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How to Handle Infertility in the Work Place

Sarah Preston Gorenstein

When I started my fertility treatments last May, I had no idea what I was in for—and I certainly had no idea the toll it would take on me, or my job. I didn’t think for one second that it would take me this long to get pregnant again. We tried Clomid in May (fail); IUI in July (fail); IVF in September (we canceled the transfer after I got sick post-egg retrieval); our first frozen embryo transfer was scheduled for November but, that, too, got canceled.

We had our first frozen embryo transfer happen in December, two weeks after I lost my job at Playboy (great timing, and another fail). We wasted no time in starting another cycle as soon as I got my period, and had yet another frozen embryo transfer in January (and yet another fail).

If you’re tired just hearing about it, imagine how I feel rehashing it.

Throughout my entire ordeal last year—even when I had to miss a month of work (a couple of weeks here, a couple weeks there)—I didn’t tell my manager exactly what I was going through. All I said was that I was “dealing with some personal health issues.” My boss knew enough not to pry any further. He’s someone I’d worked with for 10 years, and I trusted him implicitly, and vice versa. It was one of those don’t ask, don’t tell scenarios. I wasn’t deliberately holding the information back, but I think he was being respectful of my situation by not asking me to tell him exactly what I was going through—it's a rather personal thing to talk about with your boss, after all. I did make sure to let him know that it wasn’t “life or death,” so neither he nor my team would worry too much. I was awfully sick, which was apparent; and he respectfully gave me the time and space to feel better and return to work.

It probably didn’t hurt that I had already been with the company for nearly 10 years, and had a certain level of trust there.

Though I’m still undecided about whether I’m going to move forward with more treatments, I wonder if this is something I’d need to discuss with my current employer? I guess it depends on the impact it'll have. If I can get through the treatments without missing any work, why tell anyone? But if I get sick and need to take some time off, for doctor appointments or procedures, I’ll have no choice but to address it with my manager and maybe even my team. But how do you do that and keep some shred of privacy?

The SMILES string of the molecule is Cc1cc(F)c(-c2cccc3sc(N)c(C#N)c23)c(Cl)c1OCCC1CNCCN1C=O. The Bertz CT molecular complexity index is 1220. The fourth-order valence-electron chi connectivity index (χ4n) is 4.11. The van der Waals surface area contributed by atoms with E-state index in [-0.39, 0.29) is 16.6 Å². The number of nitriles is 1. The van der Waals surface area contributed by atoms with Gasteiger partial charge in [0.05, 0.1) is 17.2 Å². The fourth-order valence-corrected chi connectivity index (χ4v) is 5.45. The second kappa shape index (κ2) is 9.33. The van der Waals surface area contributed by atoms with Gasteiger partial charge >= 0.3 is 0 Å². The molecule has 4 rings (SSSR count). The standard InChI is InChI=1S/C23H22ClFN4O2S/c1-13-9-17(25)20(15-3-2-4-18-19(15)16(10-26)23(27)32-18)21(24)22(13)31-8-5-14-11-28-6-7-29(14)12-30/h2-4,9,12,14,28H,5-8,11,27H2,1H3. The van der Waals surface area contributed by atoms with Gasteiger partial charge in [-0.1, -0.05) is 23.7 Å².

Though I started a new job recently, nowhere in my new-hire orientation did it discuss the process around infertility treatments (obviously). But it’s a very family-friendly company (there’s a private "Mom's Room" in the office for nursing moms, how awesome is that?). There are a lot of working moms (and dads) my age at this company, which is very refreshing—especially since I came from a male-dominated company that seemed to breed single dudes. I had very few parent friends at my last place of employment—four I can think of off the top of my head. 

We may not start trying for a little while, but if I decide to embark on another round of treatments, I have a lot to consider. I’m a hard-working, dedicated employee—frankly, I’ve always put my career first (which may be what got me into this infertility mess in the first place). If and when I decide I’m ready to start another round of fertility treatments, I want to make sure I handle everything correctly, on all fronts. And believe me, I won’t be cavalier about it. My career is very important to me, but so is my family—I made a promise to myself before I took this job that I wouldn't let my career get in the way of our plans to grow our family. I truly, honestly, from the deepest part of my heart believe it’s possible to have both a career and a family, and even go through infertility while working full time. As hard as it's going to be, if it's what I have to do I will make it work somehow. When I get to that point, I will be all in. But I'm determined to figure out how to do this some semblance of a healthy balance—I think it comes down to time management, and putting my health at the forefront. And working for a company that supports working moms is obviously a huge bonus.

How would you handle going through infertility treatments in the work place? Would you tell your boss and/or team, or is this something you'd keep to yourself, since it's such a personal health issue? A lot of IVF protocols call for drugs that need to be administered during the workday (like daily suppositories), but they also call for frequent doctor appointments. You need to go into this with eyes WIDE open. Having been through it, I will tell you from experience balancing a corporate job while going through infertility isn't easy—but it is possible.

I'd like to think my company will be supportive of something like this, and the fact that their insurance has infertility coverage gives me hope that it will be. 

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